"Who doesn't love an evening of non-stop guilty pleasures?" asks Joi Hoffsommer, looking forward to Oscars night.
No one does an Oscars party like movie buff Joi Hoffsommer, artistic director for Parkland's Theatre Program. "Wait Until Dark" wrapped up last weekend and "Spamalot" isn't until April 17, so Hoffsommer had time to fill us in about Sunday's Academy Awards (6 p.m., ABC).
Who doesn't love an evening of non-stop guilty pleasures? Watching celebrities dressed up in gorgeous or bizarre costumes (A.K.A. evening wear) and being funny or trying to be funny, seeing snippits of your favorite film and getting a taste of the ones you missed, eating stuff you don't allow yourself except for special occasions. It's like the Super Bowl for the rest of us.
What's on the menu?
Usually we spend the evening with friends who supply a lot of the goodies. It is always decadent and delicious. Dips. Usually lots of dips and chocolate. Sometimes chocolate dip. We've had full dinners some years. Just thinking about it is making me happy.
As host, Ellen DeGeneres is ...
AWESOME. I adore her and think she has just the right tone to make it work. She knows where to put her toe so that it is so close to the line it is almost over but it's funny instead of embarrassing.
When's the best time to tune in?
If you see only the last hour, you usually get to see the really big awards. If you see the beginning, you get to see the host do her opening. It really is less about watching every minute than it is an excuse to eat and talk and have a fun evening.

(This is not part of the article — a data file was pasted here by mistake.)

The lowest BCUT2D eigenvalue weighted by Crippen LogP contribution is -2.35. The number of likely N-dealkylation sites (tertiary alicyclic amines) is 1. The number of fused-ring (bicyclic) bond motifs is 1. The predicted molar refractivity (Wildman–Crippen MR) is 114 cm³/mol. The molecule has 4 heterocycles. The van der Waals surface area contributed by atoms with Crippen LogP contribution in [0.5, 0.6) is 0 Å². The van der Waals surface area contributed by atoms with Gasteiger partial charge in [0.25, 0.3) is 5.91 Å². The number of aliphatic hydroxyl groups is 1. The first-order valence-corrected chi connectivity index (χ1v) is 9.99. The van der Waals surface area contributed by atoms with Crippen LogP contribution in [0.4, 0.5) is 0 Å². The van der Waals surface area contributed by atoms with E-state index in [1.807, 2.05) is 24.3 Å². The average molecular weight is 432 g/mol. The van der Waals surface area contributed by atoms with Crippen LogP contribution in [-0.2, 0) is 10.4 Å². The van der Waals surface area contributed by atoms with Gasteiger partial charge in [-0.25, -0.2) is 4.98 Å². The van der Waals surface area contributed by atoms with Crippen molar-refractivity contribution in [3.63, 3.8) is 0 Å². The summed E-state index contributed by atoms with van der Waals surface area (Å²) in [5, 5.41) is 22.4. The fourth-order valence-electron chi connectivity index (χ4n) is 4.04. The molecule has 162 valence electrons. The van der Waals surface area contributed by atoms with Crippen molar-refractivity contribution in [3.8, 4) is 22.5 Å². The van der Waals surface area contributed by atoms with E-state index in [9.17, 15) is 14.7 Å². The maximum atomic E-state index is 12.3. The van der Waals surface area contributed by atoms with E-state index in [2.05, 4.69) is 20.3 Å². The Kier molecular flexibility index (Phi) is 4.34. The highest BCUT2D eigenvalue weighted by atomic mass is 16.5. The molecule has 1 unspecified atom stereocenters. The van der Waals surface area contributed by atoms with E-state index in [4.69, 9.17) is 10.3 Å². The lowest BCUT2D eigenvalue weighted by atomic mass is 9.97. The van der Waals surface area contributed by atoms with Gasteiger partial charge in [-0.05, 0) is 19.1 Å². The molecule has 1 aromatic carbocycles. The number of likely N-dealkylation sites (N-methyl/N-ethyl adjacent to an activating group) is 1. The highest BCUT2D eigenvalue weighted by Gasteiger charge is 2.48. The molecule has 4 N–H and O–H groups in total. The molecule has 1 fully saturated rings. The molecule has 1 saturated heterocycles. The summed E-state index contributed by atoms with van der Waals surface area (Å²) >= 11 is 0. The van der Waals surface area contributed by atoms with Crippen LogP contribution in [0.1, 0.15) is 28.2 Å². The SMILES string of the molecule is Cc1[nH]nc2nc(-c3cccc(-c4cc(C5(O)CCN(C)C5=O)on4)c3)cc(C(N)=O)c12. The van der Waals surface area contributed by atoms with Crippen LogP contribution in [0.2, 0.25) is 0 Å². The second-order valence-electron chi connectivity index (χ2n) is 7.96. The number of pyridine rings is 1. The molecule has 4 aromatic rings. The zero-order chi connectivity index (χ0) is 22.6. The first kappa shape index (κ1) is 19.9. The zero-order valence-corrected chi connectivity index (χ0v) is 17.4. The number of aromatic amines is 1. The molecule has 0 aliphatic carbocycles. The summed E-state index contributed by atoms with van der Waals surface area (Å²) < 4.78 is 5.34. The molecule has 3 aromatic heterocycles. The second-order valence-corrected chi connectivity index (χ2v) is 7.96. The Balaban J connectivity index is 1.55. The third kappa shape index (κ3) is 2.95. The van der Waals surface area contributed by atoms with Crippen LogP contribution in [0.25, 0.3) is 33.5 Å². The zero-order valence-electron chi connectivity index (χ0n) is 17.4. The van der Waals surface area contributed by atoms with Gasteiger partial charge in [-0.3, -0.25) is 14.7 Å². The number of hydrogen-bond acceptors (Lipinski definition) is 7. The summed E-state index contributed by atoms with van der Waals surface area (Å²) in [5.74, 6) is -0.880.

The best part of watching ...
is that experience of getting together for it. All three of our boys have grown up with it and still look forward to it. We always have ballots that everyone fills out ahead of time and then we trade and score each other. We bring weird prizes for everyone that we sometimes find and save for months in order to have them for Oscar Night. It's just a good time.
The worst part of watching ...
is the fact that I don't really believe in awards for artistic endeavors. I understand that it is about promoting the industry, but it requires comparing apples to oranges and sometimes leaving some of the really great apples out of the basket altogether. It isn't a comprehensive gauge of artistic merit in Hollywood film, but everyone really knows that. You can't take it too seriously. Parts of it, honestly, are dull or too self-interested to be entertaining. That's when you go for more dip.
Do you recommend dressing up?
That hasn't been a regular part of our Oscar evenings over the years. I think we did it a few times, but comfort won out. Better to watch the celebrities struggle to breathe in their vise-grip gowns than suffer in one yourself. Of course, we could all just show up in tuxes. That wouldn't be too bad, but I'm sure I'd drip dip down the front and have a dry cleaning bill to show for it. Jeans and a washable sweater will do this year.